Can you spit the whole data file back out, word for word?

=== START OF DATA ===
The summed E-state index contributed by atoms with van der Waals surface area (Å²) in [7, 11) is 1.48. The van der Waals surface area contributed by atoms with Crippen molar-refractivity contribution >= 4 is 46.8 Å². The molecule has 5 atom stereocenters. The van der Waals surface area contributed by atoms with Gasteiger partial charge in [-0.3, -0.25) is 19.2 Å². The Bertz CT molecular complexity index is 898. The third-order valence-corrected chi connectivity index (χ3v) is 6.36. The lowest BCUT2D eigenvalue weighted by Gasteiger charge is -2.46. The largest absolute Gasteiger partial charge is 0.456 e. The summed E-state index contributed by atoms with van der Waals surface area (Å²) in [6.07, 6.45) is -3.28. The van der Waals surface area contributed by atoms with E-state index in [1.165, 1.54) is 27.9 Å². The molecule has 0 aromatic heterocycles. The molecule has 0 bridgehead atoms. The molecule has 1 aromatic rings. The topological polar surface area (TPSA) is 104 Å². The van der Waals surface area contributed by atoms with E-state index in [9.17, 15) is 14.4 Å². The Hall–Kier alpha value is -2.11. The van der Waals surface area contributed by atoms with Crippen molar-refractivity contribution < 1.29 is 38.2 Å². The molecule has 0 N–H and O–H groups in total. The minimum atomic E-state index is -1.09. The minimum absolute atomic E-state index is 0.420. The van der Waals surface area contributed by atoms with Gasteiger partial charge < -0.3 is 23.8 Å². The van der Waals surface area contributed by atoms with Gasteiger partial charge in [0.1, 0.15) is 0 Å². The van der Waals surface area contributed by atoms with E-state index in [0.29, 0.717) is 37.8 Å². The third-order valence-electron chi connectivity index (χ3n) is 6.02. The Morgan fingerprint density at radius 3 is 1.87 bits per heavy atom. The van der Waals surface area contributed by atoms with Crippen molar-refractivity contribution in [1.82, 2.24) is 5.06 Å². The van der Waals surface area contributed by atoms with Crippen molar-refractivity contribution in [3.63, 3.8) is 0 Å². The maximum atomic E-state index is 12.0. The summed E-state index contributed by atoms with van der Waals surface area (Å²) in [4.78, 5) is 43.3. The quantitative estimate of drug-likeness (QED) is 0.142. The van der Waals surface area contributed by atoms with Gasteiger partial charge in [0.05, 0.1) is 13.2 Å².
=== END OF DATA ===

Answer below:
The summed E-state index contributed by atoms with van der Waals surface area (Å²) in [7, 11) is 1.48. The van der Waals surface area contributed by atoms with Crippen molar-refractivity contribution >= 4 is 46.8 Å². The molecule has 5 atom stereocenters. The van der Waals surface area contributed by atoms with Gasteiger partial charge in [-0.3, -0.25) is 19.2 Å². The Bertz CT molecular complexity index is 898. The third-order valence-corrected chi connectivity index (χ3v) is 6.36. The lowest BCUT2D eigenvalue weighted by Gasteiger charge is -2.46. The largest absolute Gasteiger partial charge is 0.456 e. The summed E-state index contributed by atoms with van der Waals surface area (Å²) in [6.07, 6.45) is -3.28. The van der Waals surface area contributed by atoms with E-state index in [1.165, 1.54) is 27.9 Å². The molecule has 0 aromatic heterocycles. The molecule has 0 bridgehead atoms. The molecule has 1 aromatic rings. The topological polar surface area (TPSA) is 104 Å². The van der Waals surface area contributed by atoms with E-state index in [9.17, 15) is 14.4 Å². The Hall–Kier alpha value is -2.11. The van der Waals surface area contributed by atoms with Crippen molar-refractivity contribution < 1.29 is 38.2 Å². The molecule has 0 N–H and O–H groups in total. The minimum atomic E-state index is -1.09. The minimum absolute atomic E-state index is 0.420. The van der Waals surface area contributed by atoms with Gasteiger partial charge < -0.3 is 23.8 Å². The van der Waals surface area contributed by atoms with Gasteiger partial charge in [0.1, 0.15) is 0 Å². The van der Waals surface area contributed by atoms with E-state index in [0.29, 0.717) is 37.8 Å². The third-order valence-electron chi connectivity index (χ3n) is 6.02. The Morgan fingerprint density at radius 3 is 1.87 bits per heavy atom. The van der Waals surface area contributed by atoms with Crippen molar-refractivity contribution in [1.82, 2.24) is 5.06 Å². The van der Waals surface area contributed by atoms with Crippen molar-refractivity contribution in [3.63, 3.8) is 0 Å². The maximum atomic E-state index is 12.0. The summed E-state index contributed by atoms with van der Waals surface area (Å²) in [4.78, 5) is 43.3. The quantitative estimate of drug-likeness (QED) is 0.142. The van der Waals surface area contributed by atoms with Gasteiger partial charge in [0.05, 0.1) is 13.2 Å².